12 Process Cost Commonsense rules for minimizing cost Keep things standard and simple Do not specify more performance than is necessary Breakdown of Cost C m : material cost C c : capital investment C L : labour cost (per unit time) n: batch size : batch rate

13 Case Studies – Forming a Fan To make a fan of radius 60 mm with 20 blades of average thickness 3 mm Must be cheap, quiet and efficient Materials selection procedure identified aluminium alloys and nylon Form in a single operation to minimize process costs, i.e. net-shape forming – leaving the hub to be machined

14 Case Studies – Forming a Fan ConstraintValue MaterialNylonsT m = 550 –573 K H = 150 – 270 MPa Al-alloysT m = 860 – 933 K H = 150 – 1500 MPa Complexity160 – 330 Minimum section1.5 – 6 mm Surface area0.01 – 0.04 m 2 Volume to m 3 Weight0.03 – 0.5 kg Mean precision10 -2 Roughness < 1 m

15 Case Studies – Forming a Fan ProcessComment Machine from solidExpensive. Not a net-shape process Cold deformationCold forging meets design constraints Investment castingAccurate but slow Die castingMeets all design constraints Injection mouldingMeets design constraints Resin transfer mouldingMeets all design constraints Surface smoothness is the discriminating requirement

16 Case Studies – Fabricating a Pressure Vessel Tough steel was chosen as the material Inside radius is 0.5 m and height is 2m, with removable end-caps; operating pressure is 100 MPa. Outside radius is calculated as 0.7m, surface area 15 m 2 and volume 1.5 m 3 ; weight 12 tonnes Precision and surface roughness are both not important

17 ProcessComment MachiningMachine from solid (rolled or forged) billet. Much material discarded, but reliable Hot workingSteel forged to thick-walled tube, and finished by machining end faces, ports, etc. Preferred route for economy of material use. CastingCast cylinder tube, finished by machining end-faces and ports. Casting-defects a problem FabricationWeld previously-shaped plates. Not suitable for the HIP; use for very large vessels (e.g. nuclear pressure vessels.) Size is the discriminating requirement Case Studies – Fabricating a Pressure Vessel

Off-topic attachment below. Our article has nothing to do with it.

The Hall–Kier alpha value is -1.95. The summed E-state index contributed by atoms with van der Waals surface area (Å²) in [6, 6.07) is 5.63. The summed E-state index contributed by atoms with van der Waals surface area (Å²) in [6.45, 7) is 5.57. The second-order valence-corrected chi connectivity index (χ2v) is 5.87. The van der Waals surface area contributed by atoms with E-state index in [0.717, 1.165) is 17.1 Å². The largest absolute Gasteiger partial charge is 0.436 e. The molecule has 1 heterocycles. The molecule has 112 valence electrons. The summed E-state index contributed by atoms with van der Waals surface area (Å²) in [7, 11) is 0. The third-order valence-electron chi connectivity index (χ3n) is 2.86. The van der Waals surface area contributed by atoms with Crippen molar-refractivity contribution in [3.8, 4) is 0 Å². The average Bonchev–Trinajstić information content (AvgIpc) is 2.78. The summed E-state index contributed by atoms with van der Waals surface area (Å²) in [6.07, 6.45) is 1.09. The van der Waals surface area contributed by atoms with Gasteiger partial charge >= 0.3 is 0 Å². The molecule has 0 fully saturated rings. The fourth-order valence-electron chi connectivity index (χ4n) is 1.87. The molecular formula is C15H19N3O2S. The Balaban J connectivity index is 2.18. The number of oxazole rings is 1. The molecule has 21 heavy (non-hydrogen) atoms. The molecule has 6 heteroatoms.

18 Other consideration includes: Casting is prone to including defects; elaborate ultrasonic testing needed Welding is also defect-prone and requires elaborate inspection Forging or machining from a forged billet are best because the large compressive deformation during forging heals defects and aligns oxides and inclusions in a less harmful way Case Studies – Fabricating a Pressure Vessel

19 Case Studies – Forming a Silicon Nitride Microbeam The ultimate in precision mechanical metrology is the atomic force microscope Design requirements: Minimum thermal distortion High resonant frequency Low damping Silicon carbide and silicon nitride are suitable materials

20 ConstraintValue MaterialSilicon carbideT m = K H = GPa Al-alloysT m = K H = GPa Complexity Minimum section 2 – 8 m Surface area to m 2 Volume to m 3 Weight kg Mean precision10 -2 to Roughness 0.04 m Case Studies – Forming a Silicon Nitride Microbeam

21 Casting or deformation methods are impossible for the materials Powder methods cannot achieve the size or precision required CVD and evaporation methods of microfabrication are the best bet here Case Studies – Forming a Silicon Nitride Microbeam